What is in the leaked EU Regulations on AI?

What is in the leaked EU Regulations on AI?

  • Posted by: MartinCanter
What is in the leaked EU Regulations on AI? 1

From White Paper to EU Regulations on AI

The plan to regulate artificial intelligence (AI) has been on the table since February 2020. The European Commission then published an AI white paper, which presented policy and regulatory options “towards an ecosystem for excellence and trust”.  Since then, AI compliance and trustworthy AI have been on the mind of all those who want to reap the benefits of AI without the fear of legal compliance issues and associated claims.

The Commission has been working on a horizontal regulatory proposal to safeguard fundamental EU values and rights and user safety by obliging high-risk AI systems to meet mandatory requirements related to their trustworthiness. For example, ensuring there is human oversight, and clear information on the capabilities and limitations of AI.

Now a  draft version of Regulation on a European Approach to Artificial Intelligence has been leaked. The EU regulations on AI are expected to be officially launched next week.

The draft version defines the EU regulations for compliance of mainly high-risk AI applications. Fines are considered up to 4% of global annual turnover (or €20M, if greater) for a set of prohibited use-cases.

Our Understanding of the Leaked Draft Regulation on a European Approach to Artificial Intelligence

– There is a new database for the registration of high-risk AI systems (Title VIII)
– Europe wants to support innovation by setting up “AI regulatory sandboxing schemes” (Art 44)
There are existing and new parties: provider of AI system, importer, distributor, user, third party. And also: conformity assessment body, notified body, national supervisory bodies, and…. the obligatory European AI Board.
Annex II defines “high-risk AI systems”. These systems are subject to the full thrust of the Reg. It’s broad – and includes AI systems used for acceptance to educational institutions and educational testing, recruitment to work, credit scoring, the criminal justice system & more.
– The key provision of the Reg is Article 4, which defines “prohibited AI practices”. This will need to be fleshed out more.
– The Regulation requires human oversight, including training. Training will be increasingly important and perhaps even mandatory eventually.

Prohibited AI Applications

The prohibited AI practices are defined in Article 4.

”1. The following list of artificial intelligence practices are prohibited as contravening the Union
values or violating fundamental rights protected under Union law:
(a) AI systems designed or used in a manner that manipulates human behaviour, opinions
or decisions through choice architectures or other elements of user interfaces, causing a
person to behave, form an opinion or take a decision to their detriment.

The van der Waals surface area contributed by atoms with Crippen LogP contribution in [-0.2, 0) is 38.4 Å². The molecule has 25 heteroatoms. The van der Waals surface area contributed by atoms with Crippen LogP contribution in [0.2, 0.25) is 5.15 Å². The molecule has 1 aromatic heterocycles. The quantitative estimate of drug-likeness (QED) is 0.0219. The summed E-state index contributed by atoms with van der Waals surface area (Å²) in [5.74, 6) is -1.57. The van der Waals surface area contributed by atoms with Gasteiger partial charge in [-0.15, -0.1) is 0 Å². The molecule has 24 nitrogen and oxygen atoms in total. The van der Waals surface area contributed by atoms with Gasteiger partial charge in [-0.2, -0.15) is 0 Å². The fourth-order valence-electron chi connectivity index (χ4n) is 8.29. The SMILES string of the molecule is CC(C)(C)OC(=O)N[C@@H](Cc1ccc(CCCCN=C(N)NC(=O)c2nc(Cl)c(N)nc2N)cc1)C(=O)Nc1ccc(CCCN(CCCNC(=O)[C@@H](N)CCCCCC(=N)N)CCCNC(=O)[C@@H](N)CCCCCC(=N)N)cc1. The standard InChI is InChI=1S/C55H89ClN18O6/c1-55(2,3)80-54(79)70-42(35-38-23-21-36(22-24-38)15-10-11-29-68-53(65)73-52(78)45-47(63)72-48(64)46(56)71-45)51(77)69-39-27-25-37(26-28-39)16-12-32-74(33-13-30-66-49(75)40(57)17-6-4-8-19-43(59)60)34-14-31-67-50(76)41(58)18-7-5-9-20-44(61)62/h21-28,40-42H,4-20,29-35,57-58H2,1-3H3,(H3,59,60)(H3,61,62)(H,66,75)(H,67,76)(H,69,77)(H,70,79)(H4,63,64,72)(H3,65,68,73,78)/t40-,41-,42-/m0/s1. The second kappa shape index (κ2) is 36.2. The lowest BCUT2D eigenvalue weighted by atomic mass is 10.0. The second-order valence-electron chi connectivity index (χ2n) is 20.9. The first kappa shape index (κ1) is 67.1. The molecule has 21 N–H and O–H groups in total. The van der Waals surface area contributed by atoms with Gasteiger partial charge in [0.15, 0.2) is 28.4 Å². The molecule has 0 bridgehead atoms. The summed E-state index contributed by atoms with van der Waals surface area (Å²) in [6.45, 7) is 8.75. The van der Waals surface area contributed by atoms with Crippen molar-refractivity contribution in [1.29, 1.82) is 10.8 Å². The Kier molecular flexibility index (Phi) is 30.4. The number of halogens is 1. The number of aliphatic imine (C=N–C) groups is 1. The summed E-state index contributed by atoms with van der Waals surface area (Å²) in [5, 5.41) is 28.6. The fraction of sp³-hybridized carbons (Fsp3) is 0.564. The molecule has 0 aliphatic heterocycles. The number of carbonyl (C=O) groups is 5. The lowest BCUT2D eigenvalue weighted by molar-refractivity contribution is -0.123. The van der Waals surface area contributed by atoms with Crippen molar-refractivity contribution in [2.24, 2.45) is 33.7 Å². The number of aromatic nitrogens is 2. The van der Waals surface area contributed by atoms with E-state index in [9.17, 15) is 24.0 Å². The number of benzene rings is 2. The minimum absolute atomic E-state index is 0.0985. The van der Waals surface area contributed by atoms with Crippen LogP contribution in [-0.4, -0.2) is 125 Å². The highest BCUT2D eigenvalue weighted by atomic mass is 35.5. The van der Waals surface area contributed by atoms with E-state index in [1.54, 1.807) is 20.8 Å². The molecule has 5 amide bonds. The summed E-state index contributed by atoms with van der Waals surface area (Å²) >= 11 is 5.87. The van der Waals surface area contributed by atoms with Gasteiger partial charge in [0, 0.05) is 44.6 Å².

(b) AI systems designed or used in a manner that exploits information or prediction about
a person or group of persons in order to target their vulnerabilities or special
circumstances, causing a person to behave, form an opinion or take a decision to their
detriment.
(c) AI systems used for indiscriminate surveillance applied in a generalised manner to all
natural persons without differentiation. The methods of surveillance may include large
scale use of AI systems for monitoring or tracking of natural persons through direct
interception or gaining access to communication, location, meta data or other personal
data collected in digital and/or physical environments or through automated aggregation
and analysis of such data from various sources.
(d) AI systems used for general purpose social scoring of natural persons, including online.
General purpose social scoring consists in the large scale evaluation or classification of
the trustworthiness of natural persons [over certain period of time] based on their social
behaviour in multiple contexts and/or known or predicted personality characteristics,
with the social score leading to:
(i) a systematic detrimental treatment of certain natural persons or whole groups
thereof in social contexts not related to the contexts in which the data was
originally generated or collected; or
(ii) detrimental treatment of certain natural persons or whole groups thereof that is
disproportionate to the gravity of their social behaviour.”

Justifai and Trustworthy AI by Design

The European Union wants to foster trust in AI to increase the adoption of AI. The idea of regulatory sandboxes is good but should be complemented with a more proactive approach: trustworthy AI by design.

In general, several international organizations, including the European Commission and UNESCO, are developing guidelines and a regulatory framework for ethical and trustworthy AI.

Many companies do not know how to realize the potential of artificial intelligence while also meeting guidelines and regulations regarding ethical and trustworthy AI. After all, there are different tools that assess the ethical and trustworthy nature of AI solutions, and regulations are still evolving and sometimes ambiguous. Most companies lack the time and resources to fully perform lengthy assessments for each AI project.

Justifai is a business-user accessible AI software product that has trustworthy AI by design. It enables business users to solve business problems using ethical, understandable and reliable AI. Justifai proactively keeps legal and compliance risks under control, without the need for the company to recruit an army of AI scientists. Justifai overcomes many challenges to the development of ethical, understandable and trustworthy AI solutions.

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